Advice on a new scope

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lucas_900

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I've been doing astronomy for a while now, but my real interest has always been astrophotography, so now I want to get more into that. Currently I have a 6" dob, which allows me to take nice images of the moon and saturn, but that's about it. My real interest lies in DSO's.<br /><br />What I want to know is what is generally the best scope for this kind of photography? I know I will need some kind of EQ mount.<br /><br />Also, if you have any suggestions I would welcome them - preferably I'd like the scope to be portable - the other main drawback to my dob. I found this which looks ok - nice and portable etc, and it's by the same people who made my dob.<br /><br />I dont have a large budget, and I know with a scope of that size the images arent going to be stunning or of a particulaly high quality, but it's something to get me started.<br /><br />Thanks.
 
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tfwthom

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Well lets see.......<br /><br />It's only 90mm...for a MAK not large.<br /><br />It's an f14.........it will need long exposures, should be f10 or less. f7 is better maybe a focal reducer.<br /><br />The mount is not driven.....you will not be able to track, so at f14 you can't take the long exposures. Just turning the knobs will jiggle the scope enough to screw up the picture.<br /><br />Mount doesn't appear stable enough.....the aluminum legs are a dead giveaway.<br /><br />Stay with the dob and save more money. This will not work well for astrophotography. <br /><br />edit..<br />Scanning Sky-Watcher mounts.....looks like the HEQ5 or EQ6 would be a better mount. But you still have the f14 scope which I think is a bad idea. With f14 to take the Orion Neb with ISO 400 you would need about a 3 hour exposure. <div class="Discussion_UserSignature"> <font size="1" color="#3366ff">www.siriuslookers.org</font> </div>
 
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lucas_900

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Thanks, I'll check out those mounts and continue to save.
 
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detriech69

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Altho I've never done astrophotography, I do know that clock drive is a must, even with digital cameras designed for this purpose. I also have a 6" Newtonian and it does have clock drive, but with the farmer's security lights on at night, light pollution has been a factor to my just looking at planets and brighter galaxies and the Moon "live", so to speak. But if you really want to do astrophotography, a decent digital camera is a good investment. It should be designed for this purpose. Also, do not go backwards in aperture (size of objective mirror or lens). If you're used to 6" of light gathering power, a smaller scope will be a big let down, even if it's more portable. I'm in the market for a new scope myself and am looking at going up to a 10" goto category. Now I realize that a strong stable mount will be mandatory as I get pretty strong wind gusts at times on my property.<br />There are methods to make dobs clock driven, but they still have the drawback of field rotation. The stars stay in the field of view, but the field itself will appear to rotate. Not good for longer than 10 second exposures with any camera. Perhaps saving up your money to get a good quality scope down the road would be a safe path for you. This would also allow you to do more shopping around for the best quality for the money scope you really want and perhaps a decent digtal camera. Expect to spend at least $300 American dollars for a starter camera unless you want a kid's beginner version. Their are so many choices for any amateur astronomer looking to upgrade their telescope. And improvements and refinements are continuous to existing models, too. So the longer you save your money, the better the scope will probably be, when you decide on one. Good luck and dark skies!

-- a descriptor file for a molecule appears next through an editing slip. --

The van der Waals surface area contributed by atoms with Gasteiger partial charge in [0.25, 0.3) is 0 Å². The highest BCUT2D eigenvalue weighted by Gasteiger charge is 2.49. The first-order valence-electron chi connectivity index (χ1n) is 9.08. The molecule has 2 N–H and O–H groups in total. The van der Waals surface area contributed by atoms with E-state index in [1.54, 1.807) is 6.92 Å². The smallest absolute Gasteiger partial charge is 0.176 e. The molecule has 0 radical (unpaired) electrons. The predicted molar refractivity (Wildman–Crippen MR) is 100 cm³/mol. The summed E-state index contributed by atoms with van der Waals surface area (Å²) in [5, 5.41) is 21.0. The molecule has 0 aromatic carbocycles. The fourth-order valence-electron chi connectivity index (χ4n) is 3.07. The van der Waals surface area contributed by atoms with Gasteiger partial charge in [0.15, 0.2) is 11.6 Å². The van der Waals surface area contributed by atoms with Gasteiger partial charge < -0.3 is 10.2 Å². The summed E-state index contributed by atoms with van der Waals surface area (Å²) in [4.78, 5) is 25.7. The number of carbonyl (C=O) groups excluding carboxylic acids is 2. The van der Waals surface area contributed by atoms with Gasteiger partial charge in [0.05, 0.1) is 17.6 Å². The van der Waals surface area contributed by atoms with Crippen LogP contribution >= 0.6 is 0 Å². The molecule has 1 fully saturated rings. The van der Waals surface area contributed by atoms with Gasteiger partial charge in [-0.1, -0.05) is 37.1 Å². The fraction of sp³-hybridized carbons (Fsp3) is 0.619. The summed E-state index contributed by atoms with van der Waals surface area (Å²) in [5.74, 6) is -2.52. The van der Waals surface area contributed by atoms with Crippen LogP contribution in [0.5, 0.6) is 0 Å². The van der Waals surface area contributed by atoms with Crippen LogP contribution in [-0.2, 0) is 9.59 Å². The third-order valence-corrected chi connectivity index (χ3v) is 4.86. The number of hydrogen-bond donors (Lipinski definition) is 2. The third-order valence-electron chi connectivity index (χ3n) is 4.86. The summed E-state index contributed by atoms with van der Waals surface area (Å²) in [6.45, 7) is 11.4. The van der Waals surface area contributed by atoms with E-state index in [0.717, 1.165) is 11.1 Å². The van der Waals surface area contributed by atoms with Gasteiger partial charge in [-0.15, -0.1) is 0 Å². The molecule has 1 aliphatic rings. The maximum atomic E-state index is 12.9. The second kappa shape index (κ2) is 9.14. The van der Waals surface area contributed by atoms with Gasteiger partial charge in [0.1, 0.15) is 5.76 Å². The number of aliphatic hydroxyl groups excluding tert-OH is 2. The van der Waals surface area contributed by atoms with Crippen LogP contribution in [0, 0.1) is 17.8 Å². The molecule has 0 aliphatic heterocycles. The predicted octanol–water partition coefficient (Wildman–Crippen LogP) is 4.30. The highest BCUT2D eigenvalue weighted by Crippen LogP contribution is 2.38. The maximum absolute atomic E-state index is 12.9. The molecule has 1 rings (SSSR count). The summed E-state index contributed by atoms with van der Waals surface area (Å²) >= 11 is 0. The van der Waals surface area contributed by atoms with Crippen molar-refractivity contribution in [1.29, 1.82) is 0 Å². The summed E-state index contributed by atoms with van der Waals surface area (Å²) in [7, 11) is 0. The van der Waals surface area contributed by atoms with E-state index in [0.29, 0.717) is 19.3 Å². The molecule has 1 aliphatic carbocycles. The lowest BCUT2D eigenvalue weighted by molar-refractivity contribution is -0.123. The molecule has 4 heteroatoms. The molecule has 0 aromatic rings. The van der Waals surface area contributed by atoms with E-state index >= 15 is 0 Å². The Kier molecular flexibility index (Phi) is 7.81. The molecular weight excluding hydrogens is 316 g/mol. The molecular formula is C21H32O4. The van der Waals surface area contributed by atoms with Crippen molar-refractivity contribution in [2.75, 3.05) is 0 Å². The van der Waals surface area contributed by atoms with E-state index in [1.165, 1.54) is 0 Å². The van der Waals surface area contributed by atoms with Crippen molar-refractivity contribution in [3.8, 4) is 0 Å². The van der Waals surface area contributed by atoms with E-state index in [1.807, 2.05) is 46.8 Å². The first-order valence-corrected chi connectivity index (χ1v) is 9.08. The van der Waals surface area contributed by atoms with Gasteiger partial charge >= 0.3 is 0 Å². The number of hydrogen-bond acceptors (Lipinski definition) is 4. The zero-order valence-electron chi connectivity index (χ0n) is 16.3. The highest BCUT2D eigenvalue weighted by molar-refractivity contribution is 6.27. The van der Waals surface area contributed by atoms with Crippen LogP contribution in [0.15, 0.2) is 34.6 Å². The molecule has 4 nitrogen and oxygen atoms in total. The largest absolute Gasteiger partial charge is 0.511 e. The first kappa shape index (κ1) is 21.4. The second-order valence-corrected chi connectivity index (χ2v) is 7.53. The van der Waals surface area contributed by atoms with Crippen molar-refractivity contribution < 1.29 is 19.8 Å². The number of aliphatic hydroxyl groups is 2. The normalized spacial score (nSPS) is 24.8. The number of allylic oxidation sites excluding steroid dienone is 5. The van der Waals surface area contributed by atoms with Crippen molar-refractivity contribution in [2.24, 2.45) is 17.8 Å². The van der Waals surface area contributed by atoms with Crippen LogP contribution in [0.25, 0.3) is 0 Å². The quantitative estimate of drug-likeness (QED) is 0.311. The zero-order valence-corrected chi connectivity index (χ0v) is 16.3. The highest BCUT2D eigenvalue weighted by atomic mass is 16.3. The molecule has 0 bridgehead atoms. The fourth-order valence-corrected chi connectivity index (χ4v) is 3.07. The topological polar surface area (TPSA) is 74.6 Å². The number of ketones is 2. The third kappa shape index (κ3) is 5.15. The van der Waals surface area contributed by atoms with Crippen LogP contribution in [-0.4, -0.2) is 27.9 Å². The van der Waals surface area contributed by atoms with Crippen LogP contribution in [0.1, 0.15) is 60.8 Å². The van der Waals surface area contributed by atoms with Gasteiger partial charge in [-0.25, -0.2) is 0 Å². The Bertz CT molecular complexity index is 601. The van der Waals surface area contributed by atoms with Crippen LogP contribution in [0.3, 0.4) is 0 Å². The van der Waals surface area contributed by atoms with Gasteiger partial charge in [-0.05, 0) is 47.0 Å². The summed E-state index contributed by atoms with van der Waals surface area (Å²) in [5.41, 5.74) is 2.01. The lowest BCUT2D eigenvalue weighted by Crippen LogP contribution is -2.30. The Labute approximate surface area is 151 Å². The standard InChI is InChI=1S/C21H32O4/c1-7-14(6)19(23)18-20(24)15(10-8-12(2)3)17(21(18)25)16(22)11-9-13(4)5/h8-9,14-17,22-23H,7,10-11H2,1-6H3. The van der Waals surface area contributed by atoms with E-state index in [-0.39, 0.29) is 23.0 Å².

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lucas_900

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I think your right - my current scope, as far as im concerned, is brilliant. Last night I had an incredible observing session (the sky was uncannily clear, especially seeing as I live in a city) and I found some kind of double star cluster near Cassiopeia/ Andromeda, and I think, if I were to see that again in a smaller scope I would definietely be disappointed.<br />Thanks for your comments.
 
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tfwthom

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From Steve Coe of SAC in Phoenix:<br /><br />The Double Cluster in Perseus is one of the most famous objects that did not make Charles Messier's list. It can be seen naked eye as a bright spot in the Winter Milky Way. A pair of 7X35 or 7X50 binocs will show the two clusters framed in a glow from unresolved stars. Large binoculars will resolve about 40 members, some even in the compressed central section. An 8" RFT provides the best view, however. The light gathering ability of the telescope will show off a hundred or so dimmer stars among the two clusters. There are several orange or yellow stars, including one almost between the two groups. Many lovely curved chains of stars wind their way out into the Milky Way from the edges of the clusters.<br /><br /> <div class="Discussion_UserSignature"> <font size="1" color="#3366ff">www.siriuslookers.org</font> </div>
 
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